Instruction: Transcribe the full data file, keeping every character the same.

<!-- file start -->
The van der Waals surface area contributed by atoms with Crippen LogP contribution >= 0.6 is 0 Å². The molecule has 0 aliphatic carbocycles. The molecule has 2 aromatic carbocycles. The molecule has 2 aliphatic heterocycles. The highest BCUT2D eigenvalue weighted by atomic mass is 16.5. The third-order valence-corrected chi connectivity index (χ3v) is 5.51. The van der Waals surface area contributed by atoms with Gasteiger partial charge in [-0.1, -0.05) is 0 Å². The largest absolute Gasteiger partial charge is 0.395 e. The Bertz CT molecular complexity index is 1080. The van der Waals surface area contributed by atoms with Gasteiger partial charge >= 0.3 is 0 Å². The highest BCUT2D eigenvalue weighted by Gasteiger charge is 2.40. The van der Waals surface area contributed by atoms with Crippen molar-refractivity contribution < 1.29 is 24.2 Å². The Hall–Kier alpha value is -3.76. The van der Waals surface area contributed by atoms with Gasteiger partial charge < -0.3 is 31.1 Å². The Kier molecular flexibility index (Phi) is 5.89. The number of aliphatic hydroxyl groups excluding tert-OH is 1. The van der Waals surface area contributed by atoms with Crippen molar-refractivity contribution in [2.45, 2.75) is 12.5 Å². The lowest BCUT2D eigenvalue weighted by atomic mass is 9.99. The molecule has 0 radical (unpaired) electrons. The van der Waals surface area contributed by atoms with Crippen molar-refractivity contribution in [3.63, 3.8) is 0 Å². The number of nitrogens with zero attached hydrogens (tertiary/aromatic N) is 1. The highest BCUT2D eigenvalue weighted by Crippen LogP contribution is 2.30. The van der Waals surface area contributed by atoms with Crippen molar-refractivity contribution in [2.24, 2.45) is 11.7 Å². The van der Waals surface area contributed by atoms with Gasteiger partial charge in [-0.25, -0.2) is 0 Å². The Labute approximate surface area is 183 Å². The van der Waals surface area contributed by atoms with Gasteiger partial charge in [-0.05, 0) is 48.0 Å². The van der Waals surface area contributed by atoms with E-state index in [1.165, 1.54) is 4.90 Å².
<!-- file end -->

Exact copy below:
The van der Waals surface area contributed by atoms with Crippen LogP contribution >= 0.6 is 0 Å². The molecule has 0 aliphatic carbocycles. The molecule has 2 aromatic carbocycles. The molecule has 2 aliphatic heterocycles. The highest BCUT2D eigenvalue weighted by atomic mass is 16.5. The third-order valence-corrected chi connectivity index (χ3v) is 5.51. The van der Waals surface area contributed by atoms with Gasteiger partial charge in [-0.1, -0.05) is 0 Å². The largest absolute Gasteiger partial charge is 0.395 e. The Bertz CT molecular complexity index is 1080. The van der Waals surface area contributed by atoms with Gasteiger partial charge >= 0.3 is 0 Å². The highest BCUT2D eigenvalue weighted by Gasteiger charge is 2.40. The van der Waals surface area contributed by atoms with Crippen molar-refractivity contribution < 1.29 is 24.2 Å². The Hall–Kier alpha value is -3.76. The van der Waals surface area contributed by atoms with Gasteiger partial charge < -0.3 is 31.1 Å². The Kier molecular flexibility index (Phi) is 5.89. The number of aliphatic hydroxyl groups excluding tert-OH is 1. The van der Waals surface area contributed by atoms with Crippen molar-refractivity contribution in [2.45, 2.75) is 12.5 Å². The lowest BCUT2D eigenvalue weighted by atomic mass is 9.99. The molecule has 0 radical (unpaired) electrons. The van der Waals surface area contributed by atoms with Crippen molar-refractivity contribution in [3.63, 3.8) is 0 Å². The number of nitrogens with zero attached hydrogens (tertiary/aromatic N) is 1. The highest BCUT2D eigenvalue weighted by Crippen LogP contribution is 2.30. The van der Waals surface area contributed by atoms with Crippen molar-refractivity contribution in [2.24, 2.45) is 11.7 Å². The van der Waals surface area contributed by atoms with Gasteiger partial charge in [-0.25, -0.2) is 0 Å². The Labute approximate surface area is 183 Å². The van der Waals surface area contributed by atoms with Gasteiger partial charge in [-0.05, 0) is 48.0 Å². The van der Waals surface area contributed by atoms with E-state index in [1.165, 1.54) is 4.90 Å².